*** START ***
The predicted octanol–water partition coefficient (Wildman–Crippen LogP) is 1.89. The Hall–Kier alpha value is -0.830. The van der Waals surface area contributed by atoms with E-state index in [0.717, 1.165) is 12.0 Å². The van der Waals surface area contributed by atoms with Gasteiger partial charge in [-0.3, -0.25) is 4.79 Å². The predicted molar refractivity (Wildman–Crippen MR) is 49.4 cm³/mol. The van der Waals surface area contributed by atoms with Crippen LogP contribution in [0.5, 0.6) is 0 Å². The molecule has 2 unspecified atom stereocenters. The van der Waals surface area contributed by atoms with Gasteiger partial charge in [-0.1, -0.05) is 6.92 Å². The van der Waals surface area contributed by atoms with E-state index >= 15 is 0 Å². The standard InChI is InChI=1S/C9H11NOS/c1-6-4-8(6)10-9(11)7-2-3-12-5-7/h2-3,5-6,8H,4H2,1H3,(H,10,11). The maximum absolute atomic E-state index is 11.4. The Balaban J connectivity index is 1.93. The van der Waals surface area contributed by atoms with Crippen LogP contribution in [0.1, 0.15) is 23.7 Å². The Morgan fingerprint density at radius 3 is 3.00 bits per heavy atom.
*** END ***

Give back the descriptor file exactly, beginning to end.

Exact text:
The predicted octanol–water partition coefficient (Wildman–Crippen LogP) is 1.89. The Hall–Kier alpha value is -0.830. The van der Waals surface area contributed by atoms with E-state index in [0.717, 1.165) is 12.0 Å². The van der Waals surface area contributed by atoms with Gasteiger partial charge in [-0.3, -0.25) is 4.79 Å². The predicted molar refractivity (Wildman–Crippen MR) is 49.4 cm³/mol. The van der Waals surface area contributed by atoms with Crippen LogP contribution in [0.5, 0.6) is 0 Å². The molecule has 2 unspecified atom stereocenters. The van der Waals surface area contributed by atoms with Gasteiger partial charge in [-0.1, -0.05) is 6.92 Å². The van der Waals surface area contributed by atoms with E-state index >= 15 is 0 Å². The standard InChI is InChI=1S/C9H11NOS/c1-6-4-8(6)10-9(11)7-2-3-12-5-7/h2-3,5-6,8H,4H2,1H3,(H,10,11). The maximum absolute atomic E-state index is 11.4. The Balaban J connectivity index is 1.93. The van der Waals surface area contributed by atoms with Crippen LogP contribution in [0.1, 0.15) is 23.7 Å². The Morgan fingerprint density at radius 3 is 3.00 bits per heavy atom.